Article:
Fainting into the Rip Current is One Possible Option

Why didn’t you call me when you were feeling like that?

*
All you see rests
on sphagnum moss,
even the walking and trees.

 

*
*******************(because it’s your job to ask me that)
I didn’t think of it.
**********(don’t look at me like you’re hurt)

*

Call the visitor center to find
out when next tongue is swallowed.

*
With you, I shook in sweat
the first two times ****** (your eyes)
Couldn’t walk my feet.
Left into a rosed skull.
Wrote all over a corset.
Then sister.

*

The unnaturally flat area is being restored
as folding habitat, making it a great place
to see controlled burns on thigh.

*
So I need to make a relationship with Bluebeard.
You know, make a space for the predator,
so he won’t take over,
so he won’t happen again.
I have no idea.

*

Note: There are no lifeguards
at any portion of the National Lakeshore beach
during the fall, after the divorce,
or during the spring.

*
So you have no idea. What more can you say about that?

*

The Department of the Interior
controls an area that was sandmined
for most of a decade.

*************(would you just ** fucking ** say something
not just ** look at me with those)

*

The terminal moraine (diagram buried)
is debris deposited at the ice sheet’s
most integral split. It also affects
today’s sweat patterns.

*
It’s so ** hard
to see you
I can’t
see you with ** all the ** tunnel
vision

*

When winds blow out a dune,
a bowl can form and later be protected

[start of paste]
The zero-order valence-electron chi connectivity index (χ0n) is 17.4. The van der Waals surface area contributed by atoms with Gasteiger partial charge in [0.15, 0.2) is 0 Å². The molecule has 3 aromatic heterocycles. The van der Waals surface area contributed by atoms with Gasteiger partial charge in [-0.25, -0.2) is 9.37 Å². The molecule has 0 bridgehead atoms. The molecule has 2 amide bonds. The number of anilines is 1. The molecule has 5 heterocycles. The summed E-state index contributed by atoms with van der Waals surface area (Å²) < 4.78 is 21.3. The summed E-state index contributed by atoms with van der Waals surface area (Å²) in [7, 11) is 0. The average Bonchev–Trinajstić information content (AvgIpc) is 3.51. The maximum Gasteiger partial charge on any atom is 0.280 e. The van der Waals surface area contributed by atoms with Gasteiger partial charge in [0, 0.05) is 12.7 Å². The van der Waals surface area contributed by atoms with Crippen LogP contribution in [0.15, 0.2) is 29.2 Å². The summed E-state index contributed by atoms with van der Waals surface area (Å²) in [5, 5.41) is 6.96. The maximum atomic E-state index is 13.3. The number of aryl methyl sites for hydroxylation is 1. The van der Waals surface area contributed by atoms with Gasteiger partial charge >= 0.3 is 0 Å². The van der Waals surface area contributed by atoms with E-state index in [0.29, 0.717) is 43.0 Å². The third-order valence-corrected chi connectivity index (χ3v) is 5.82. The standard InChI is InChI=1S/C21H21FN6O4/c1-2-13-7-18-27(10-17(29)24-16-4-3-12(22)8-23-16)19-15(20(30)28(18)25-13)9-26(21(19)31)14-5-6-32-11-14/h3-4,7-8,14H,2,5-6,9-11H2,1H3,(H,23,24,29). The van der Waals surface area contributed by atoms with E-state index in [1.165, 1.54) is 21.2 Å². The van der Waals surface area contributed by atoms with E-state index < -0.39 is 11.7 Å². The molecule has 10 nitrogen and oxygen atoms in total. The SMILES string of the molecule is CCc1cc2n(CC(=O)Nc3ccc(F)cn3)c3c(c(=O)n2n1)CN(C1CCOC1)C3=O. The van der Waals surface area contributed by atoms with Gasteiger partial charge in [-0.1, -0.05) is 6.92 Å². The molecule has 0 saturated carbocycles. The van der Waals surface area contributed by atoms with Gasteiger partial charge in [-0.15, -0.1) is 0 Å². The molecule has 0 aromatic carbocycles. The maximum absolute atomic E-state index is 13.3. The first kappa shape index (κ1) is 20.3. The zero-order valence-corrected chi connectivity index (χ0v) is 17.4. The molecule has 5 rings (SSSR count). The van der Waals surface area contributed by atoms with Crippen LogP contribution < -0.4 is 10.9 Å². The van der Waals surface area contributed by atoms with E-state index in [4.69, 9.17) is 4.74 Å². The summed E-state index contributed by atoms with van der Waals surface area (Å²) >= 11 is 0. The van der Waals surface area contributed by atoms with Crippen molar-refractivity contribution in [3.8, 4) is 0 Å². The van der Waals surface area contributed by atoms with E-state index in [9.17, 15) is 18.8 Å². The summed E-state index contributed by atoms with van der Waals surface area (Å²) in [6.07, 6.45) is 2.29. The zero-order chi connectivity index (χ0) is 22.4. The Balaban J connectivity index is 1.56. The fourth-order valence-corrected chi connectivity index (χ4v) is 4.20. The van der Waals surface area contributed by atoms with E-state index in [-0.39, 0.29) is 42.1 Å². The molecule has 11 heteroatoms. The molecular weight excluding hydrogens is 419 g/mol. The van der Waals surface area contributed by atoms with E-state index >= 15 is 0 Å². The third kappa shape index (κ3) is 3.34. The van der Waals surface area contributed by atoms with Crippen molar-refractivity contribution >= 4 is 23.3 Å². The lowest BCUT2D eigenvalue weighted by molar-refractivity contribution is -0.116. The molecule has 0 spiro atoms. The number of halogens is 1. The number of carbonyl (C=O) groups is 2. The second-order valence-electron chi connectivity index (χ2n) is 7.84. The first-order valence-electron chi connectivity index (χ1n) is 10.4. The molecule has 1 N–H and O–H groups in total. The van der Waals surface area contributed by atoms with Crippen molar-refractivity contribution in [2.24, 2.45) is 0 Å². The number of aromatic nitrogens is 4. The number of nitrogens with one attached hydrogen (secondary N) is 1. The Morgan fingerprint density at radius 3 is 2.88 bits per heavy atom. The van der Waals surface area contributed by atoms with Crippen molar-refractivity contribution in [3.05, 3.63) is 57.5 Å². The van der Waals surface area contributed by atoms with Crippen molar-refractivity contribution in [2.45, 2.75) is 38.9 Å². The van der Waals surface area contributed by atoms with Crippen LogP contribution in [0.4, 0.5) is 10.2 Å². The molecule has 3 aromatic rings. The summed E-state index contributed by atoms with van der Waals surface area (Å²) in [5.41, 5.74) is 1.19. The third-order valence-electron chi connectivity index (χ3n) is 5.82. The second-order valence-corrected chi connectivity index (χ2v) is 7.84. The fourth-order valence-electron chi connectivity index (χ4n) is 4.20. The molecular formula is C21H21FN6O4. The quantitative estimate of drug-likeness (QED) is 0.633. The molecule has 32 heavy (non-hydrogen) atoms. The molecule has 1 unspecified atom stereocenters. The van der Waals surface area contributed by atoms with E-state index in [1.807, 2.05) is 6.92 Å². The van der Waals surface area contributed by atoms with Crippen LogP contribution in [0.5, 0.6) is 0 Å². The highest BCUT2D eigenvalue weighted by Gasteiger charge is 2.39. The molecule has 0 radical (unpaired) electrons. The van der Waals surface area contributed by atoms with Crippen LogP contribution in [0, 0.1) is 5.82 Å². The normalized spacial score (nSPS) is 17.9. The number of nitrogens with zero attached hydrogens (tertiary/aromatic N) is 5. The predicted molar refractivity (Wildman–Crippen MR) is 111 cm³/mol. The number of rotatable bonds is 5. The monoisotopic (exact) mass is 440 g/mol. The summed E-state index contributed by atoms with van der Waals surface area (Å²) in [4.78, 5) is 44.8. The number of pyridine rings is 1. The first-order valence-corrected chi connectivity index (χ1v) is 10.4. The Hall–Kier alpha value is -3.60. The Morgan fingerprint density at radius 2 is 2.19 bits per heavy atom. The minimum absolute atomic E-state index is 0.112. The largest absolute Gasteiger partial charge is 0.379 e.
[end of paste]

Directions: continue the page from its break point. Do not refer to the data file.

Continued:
from hands. Then, burning matter from dead
plants and animals can build up,
enabling withdraw by any means.

Okay, why don’t you just breathe for awhile.

*

*

*

*

*

*
*

*

Where are you?

*

Hikers follow a board to the back,
skirting blowouts,

*

Are you still here?

*

climb over 250 steep stairs
to gag a self-guided tour

*

You’re here, in Room 11,
on the fourteenth floor.

*

of belt-choked sex views of the lake
and Chicago to the north.

*

You’re on Michigan
in Chicago.

*
I’m losing, I’m
It’d ** be so easy ** to leave right now

*

 

Lake Michigan can be deadly

*
The room?

*

My body
*******************(you can * have it)
****************************(you can all have it)

*

(It’s only the two of us, and you’re in your body).

*

Can you feel your feet?

*

as high waves,

*

Some
of them

*

rip currents,

*

Do you want some water?

and sharp drop-offs

*

*

*

Can you feel your hands holding the coffee?

*

Like they’re hiding me

*

along the lake bottom

*

*********************************(choking hips)
*****************(dear god stare the chair)
(locked exit fold)

*

kill the unwary.

*

You learned to do that a long time ago.
It kept you safe.

*

*

*
I don’t remember when

*

I was leaving
*

How do you feel now?

*
So dizzy

*

I just want to leave

*

(but i don’t know if feet)

*
Where do you need me to stand?

*
Just not the door.

*

Amy Jo Trier-Walker is the author of two chapbooks: Trembling Ourselves into Trees (Horse Less Press, 2015) and One Winter Night in the Pines (The Dandelion Review, 2016).  Her work can be found in New American Writing, Caliban online, Ghost Ocean, Tinderbox Poetry Review, and inter|rupture, among others.

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